Pharlapwasthebest Tue 22-Oct-19 11:25:01

I wouldn’t have been comfortable with that either at that age, and it is your decision. Stand firm.

Nanny0gg Tue 22-Oct-19 11:26:57

A three hour drive for a day trip at that age is madness anyway.

Maybe when he's (a lot) older

DriftingLeaves Tue 22-Oct-19 11:27:50

3 hours away is too much, I agree. But a trip out with grandparents is a treat for most children. Maybe suggest somewhere nearer and just for the morning.afternoon.

It's important that DCs bond with their grandparents but parents can draw the line in a reasonable place.

Lonely234566778 Tue 22-Oct-19 11:30:43

Thank you everyone for your great advise, I think I will ask and see if she is happy to do something closer to home and maybe not all day.
she does look after my DC every Monday so I know she does get plenty of bonding time.

I think I have a few issues that I need to resolve myself as I don't know why, but do any of you get the feeling that people are trying to replace you or take your place as a parent?

DarlingNikita Tue 22-Oct-19 11:33:33

instead of giving me space and time to adjust to parent hood day and night I had people round my house* What does this mean? confused When you'd just had your baby SHE invited people to YOUR house? You (well, your DH) should have told her then to fucking pack it in.

she makes comments about the way I look (tired) Tell her she's rude and she will not be welcome in your house/to see you if she carries on.

I didn't want my child on social media and even to this day she still complains saying I'm being unreasonable and should allow her as this is the world we live. Again, tell her she can have her opinion but you have yours and you don't want to hear any more of it.

Chottie Tue 22-Oct-19 11:37:09

OP - just say no and repeat if necessary.

I am a MiL and a devoted DGM and there is no way on earth, I would ever take my DGC anywhere without the consent and agreement of my DD and my SiL.

Stay strong and stick to your guns flowers

Wonkybanana Tue 22-Oct-19 11:40:25

do any of you get the feeling that people are trying to replace you or take your place as a parent?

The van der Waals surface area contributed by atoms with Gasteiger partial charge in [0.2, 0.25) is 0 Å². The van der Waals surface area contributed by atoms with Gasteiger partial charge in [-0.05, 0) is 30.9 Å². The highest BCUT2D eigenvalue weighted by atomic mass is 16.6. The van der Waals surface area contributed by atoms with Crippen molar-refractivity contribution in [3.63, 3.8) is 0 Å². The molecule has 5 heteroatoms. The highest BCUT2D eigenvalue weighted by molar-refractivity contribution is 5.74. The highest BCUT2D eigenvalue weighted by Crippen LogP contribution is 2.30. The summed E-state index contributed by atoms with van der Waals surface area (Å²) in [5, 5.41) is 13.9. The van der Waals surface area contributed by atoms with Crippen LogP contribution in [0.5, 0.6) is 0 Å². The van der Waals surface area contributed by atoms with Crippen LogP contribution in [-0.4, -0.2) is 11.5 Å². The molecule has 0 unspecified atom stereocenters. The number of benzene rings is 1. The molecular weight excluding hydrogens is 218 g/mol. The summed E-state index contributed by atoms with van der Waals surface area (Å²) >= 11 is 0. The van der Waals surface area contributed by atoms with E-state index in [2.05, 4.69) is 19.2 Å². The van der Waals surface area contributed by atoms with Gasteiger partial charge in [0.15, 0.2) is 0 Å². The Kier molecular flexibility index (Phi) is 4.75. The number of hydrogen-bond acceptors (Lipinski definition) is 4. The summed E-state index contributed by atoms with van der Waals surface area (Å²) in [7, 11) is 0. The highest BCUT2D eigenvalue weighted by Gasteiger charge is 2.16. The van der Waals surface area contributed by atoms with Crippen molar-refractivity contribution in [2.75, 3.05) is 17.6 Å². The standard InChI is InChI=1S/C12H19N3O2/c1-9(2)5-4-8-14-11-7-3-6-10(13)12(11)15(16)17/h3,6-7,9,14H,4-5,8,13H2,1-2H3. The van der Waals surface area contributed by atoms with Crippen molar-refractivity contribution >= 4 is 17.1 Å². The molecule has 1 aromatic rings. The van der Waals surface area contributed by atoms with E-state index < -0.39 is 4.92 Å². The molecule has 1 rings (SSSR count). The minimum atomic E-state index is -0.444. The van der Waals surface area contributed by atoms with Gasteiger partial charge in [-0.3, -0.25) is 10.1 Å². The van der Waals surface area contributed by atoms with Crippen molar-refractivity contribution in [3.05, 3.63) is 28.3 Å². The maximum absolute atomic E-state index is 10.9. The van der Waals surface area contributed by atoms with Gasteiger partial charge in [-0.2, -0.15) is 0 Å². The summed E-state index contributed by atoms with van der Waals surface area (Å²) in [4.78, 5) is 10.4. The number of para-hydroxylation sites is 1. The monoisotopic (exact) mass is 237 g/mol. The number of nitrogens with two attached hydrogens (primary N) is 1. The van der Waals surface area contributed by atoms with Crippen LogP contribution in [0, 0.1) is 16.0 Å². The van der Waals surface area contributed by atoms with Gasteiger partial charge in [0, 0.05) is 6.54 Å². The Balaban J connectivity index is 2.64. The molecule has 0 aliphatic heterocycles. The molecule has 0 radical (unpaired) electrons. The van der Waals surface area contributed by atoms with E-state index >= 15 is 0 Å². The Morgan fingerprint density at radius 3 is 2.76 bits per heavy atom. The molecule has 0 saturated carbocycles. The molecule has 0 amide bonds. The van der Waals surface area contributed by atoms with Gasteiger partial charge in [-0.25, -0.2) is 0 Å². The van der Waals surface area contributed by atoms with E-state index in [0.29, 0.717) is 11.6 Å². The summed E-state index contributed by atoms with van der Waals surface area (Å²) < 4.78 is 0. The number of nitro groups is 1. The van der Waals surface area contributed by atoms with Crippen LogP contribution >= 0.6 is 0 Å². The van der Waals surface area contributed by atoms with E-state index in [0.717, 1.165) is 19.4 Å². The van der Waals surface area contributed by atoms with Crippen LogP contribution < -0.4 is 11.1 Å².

OP is there a lot more to this?

And when you say you had people round at the house all the time after you'd had the baby, do you mean her? People she invited? Other people that were nothing to do with her?

Lonely234566778 Tue 22-Oct-19 11:41:34

instead of giving me space and time to adjust to parent hood day and night I had people round my house* What does this mean? confused When you'd just had your baby SHE invited people to YOUR house? You (well, your DH) should have told her then to fucking pack it in. , so basically she would say oh so and so is coming over at this time, she always did this when my husband wasn't home so he could say anything and I was in a very venerably place as I have just had a child and none of my family are near me

villamariavintrapp Tue 22-Oct-19 11:44:09

Well I think the issue might be that she does child care? If she's looking after him herself one day anyway then I'm not sure it matters too much where she goes? You obviously trust her to care for your child. If you're not comfortable or don't really trust her with that then maybe pay for childcare?

Lonely234566778 Tue 22-Oct-19 11:44:44

OP is there a lot more to this?
do any of you get the feeling that people are trying to replace you or take your place as a parent?

I think its just me I just wanted to know if other people had this feeling.

And when you say you had people round at the house all the time after you'd had the baby, do you mean her? People she invited? Other people that were nothing to do with her?